Many countries are shifting towards introducing their own state-backed digital currencies. Central banks are exploring the potential of CBDCs. But is this effort really a good move on the rest of private coins including Bitcoin, Ethereum, and XRP?
Countries such as China, France and the US are on the verge of launching their own CBDC. CoinIdol, a world blockchain news outlet, reported that China has tested its digital yuan (e-RMB) in different Provinces including Chengdu, Shenzhen, Xiong’an, Suzhou, etc. The US is also making big strides in the same innovation.
For the first time, the Bank of France tested a CBDC experiment, using the blockchain and stablecoin tech to settle monetary fund shares (worth $2.4 million) on a private distributed ledger technology (DLT) network.
There are about three shared foundational principles for central banks to consider the issue of CBDC and these principles originate from their shared objectives. They are as follows;
Innovation and efficiency. When central banks stop or don’t support innovations in the payment systems, people may adopt to using unsafe instruments or currencies, hence resulting in harming the financial stability, as well as destructing the economy and customers at large. The payments field consists of both the public authorities and private agents, meaning that there is a part to play for the private and public sectors in the innovation of modern payment services such as CBDC.
Coexistence. The central banks are responsible for the stability of the country’s currency both in the domestic and foreign market. CBDC and traditional money should be in a position to complement each other and also synchronize with stout private money to backup public policy objectives. It’s the responsibility of the central bank to continue providing cash to the public.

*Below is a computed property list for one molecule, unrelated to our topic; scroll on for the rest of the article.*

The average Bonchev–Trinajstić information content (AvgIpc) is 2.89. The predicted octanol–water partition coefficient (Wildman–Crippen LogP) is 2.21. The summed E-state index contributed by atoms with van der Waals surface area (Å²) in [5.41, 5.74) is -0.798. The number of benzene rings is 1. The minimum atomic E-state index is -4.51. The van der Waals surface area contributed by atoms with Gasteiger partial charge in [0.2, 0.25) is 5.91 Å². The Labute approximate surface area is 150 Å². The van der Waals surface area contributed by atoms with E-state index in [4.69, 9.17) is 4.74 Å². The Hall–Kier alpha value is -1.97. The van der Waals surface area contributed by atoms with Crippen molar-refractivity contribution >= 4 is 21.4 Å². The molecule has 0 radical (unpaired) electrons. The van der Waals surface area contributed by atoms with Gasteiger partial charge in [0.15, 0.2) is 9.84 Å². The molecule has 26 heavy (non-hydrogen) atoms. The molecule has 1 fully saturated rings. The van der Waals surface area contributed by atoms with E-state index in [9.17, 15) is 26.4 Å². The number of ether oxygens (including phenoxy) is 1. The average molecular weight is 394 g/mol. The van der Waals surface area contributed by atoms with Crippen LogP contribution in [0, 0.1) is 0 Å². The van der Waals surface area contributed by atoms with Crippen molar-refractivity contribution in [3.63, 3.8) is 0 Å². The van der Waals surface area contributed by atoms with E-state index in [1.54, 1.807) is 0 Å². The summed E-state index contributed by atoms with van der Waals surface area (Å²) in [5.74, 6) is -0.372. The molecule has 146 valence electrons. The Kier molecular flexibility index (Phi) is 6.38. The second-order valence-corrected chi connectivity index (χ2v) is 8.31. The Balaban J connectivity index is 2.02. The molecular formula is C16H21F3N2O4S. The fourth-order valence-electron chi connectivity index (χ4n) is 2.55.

Do no harm. The new types of money including CBDC should go on to support the implementation of public policy objectives, and these new financial innovations should not obstruct a regulator’s authority to execute its full obligation for financial stability. For instance, a CBDC has to uphold and improve the uniformity of a currency, enabling the users to utilize various types of currency interchangeably. To achieve this, CBDC will all have to be centralized.
Therefore, taking the example of the e-RMB as a case study, it will be controlled by the government (a central body) and will be issued to replace cash in circulation, but not the money that has been deposited for a long-term duration in bank accounts. Unlike BTC, the e-RMB will not use blockchain, a network that enables payments or transactions to be confirmed minus the need for banking institutions. So, if CBDC is centralized, those who value decentralization will hardly abandon cryptocurrency.
Also, from the look of things, the continuous interest of CBDC by many countries poses a serious threat to other cryptocurrencies. After launching its own CBDC, the government will more likely put a ban or limit the use of BTC or any crypto-asset, from operating within its territory – it is likely to paint Bitcoin as a threat to CBDC or fiat currency. Eventually, the CBDC will dominate Bitcoin, since CBDC will be a centralized currency with less volatility and much trust in the community.
When China, a nation that has the highest population and users of crypto assets issue its own CBDC, Bitcoin and other coins will automatically lose these users (demand). When the demand for any commodity, for instance, BTC, is low, its price will also be low, and this will eventually yield low profits to traders and investors.
A lesser profit margin generated from cryptocurrency-related business will lead to less money being available to settle major operating costs of that particular business, such as energy costs, marketing expenses, paying workers such as miners and other administrative salaries. When businesses are not in a position to spend as much on operating costs as rivals do will, bit by bit, lead to the business growing more slowly.